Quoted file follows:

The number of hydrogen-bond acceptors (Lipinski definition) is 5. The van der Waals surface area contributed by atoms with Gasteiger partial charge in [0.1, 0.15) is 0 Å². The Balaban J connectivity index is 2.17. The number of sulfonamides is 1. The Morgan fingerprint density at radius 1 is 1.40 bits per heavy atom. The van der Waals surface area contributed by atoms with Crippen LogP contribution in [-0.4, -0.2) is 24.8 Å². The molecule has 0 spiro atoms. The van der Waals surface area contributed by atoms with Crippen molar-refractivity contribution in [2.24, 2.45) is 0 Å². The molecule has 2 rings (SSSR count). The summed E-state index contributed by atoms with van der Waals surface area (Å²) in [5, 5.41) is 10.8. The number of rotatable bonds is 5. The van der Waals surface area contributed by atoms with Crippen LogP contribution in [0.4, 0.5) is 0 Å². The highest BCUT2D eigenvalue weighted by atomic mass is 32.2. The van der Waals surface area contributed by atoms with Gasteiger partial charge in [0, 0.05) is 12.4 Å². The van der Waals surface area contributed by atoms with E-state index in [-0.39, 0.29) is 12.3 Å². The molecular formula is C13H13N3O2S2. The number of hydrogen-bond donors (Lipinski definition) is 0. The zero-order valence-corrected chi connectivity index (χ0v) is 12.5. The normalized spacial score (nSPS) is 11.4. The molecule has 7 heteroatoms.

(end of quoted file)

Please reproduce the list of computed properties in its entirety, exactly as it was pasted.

The number of hydrogen-bond acceptors (Lipinski definition) is 5. The van der Waals surface area contributed by atoms with Gasteiger partial charge in [0.1, 0.15) is 0 Å². The Balaban J connectivity index is 2.17. The number of sulfonamides is 1. The Morgan fingerprint density at radius 1 is 1.40 bits per heavy atom. The van der Waals surface area contributed by atoms with Crippen LogP contribution in [-0.4, -0.2) is 24.8 Å². The molecule has 0 spiro atoms. The van der Waals surface area contributed by atoms with Crippen molar-refractivity contribution in [2.24, 2.45) is 0 Å². The molecule has 2 rings (SSSR count). The summed E-state index contributed by atoms with van der Waals surface area (Å²) in [5, 5.41) is 10.8. The number of rotatable bonds is 5. The van der Waals surface area contributed by atoms with Crippen LogP contribution in [0.4, 0.5) is 0 Å². The highest BCUT2D eigenvalue weighted by atomic mass is 32.2. The van der Waals surface area contributed by atoms with Gasteiger partial charge in [0, 0.05) is 12.4 Å². The van der Waals surface area contributed by atoms with E-state index in [-0.39, 0.29) is 12.3 Å². The molecular formula is C13H13N3O2S2. The number of hydrogen-bond donors (Lipinski definition) is 0. The zero-order valence-corrected chi connectivity index (χ0v) is 12.5. The normalized spacial score (nSPS) is 11.4. The molecule has 7 heteroatoms.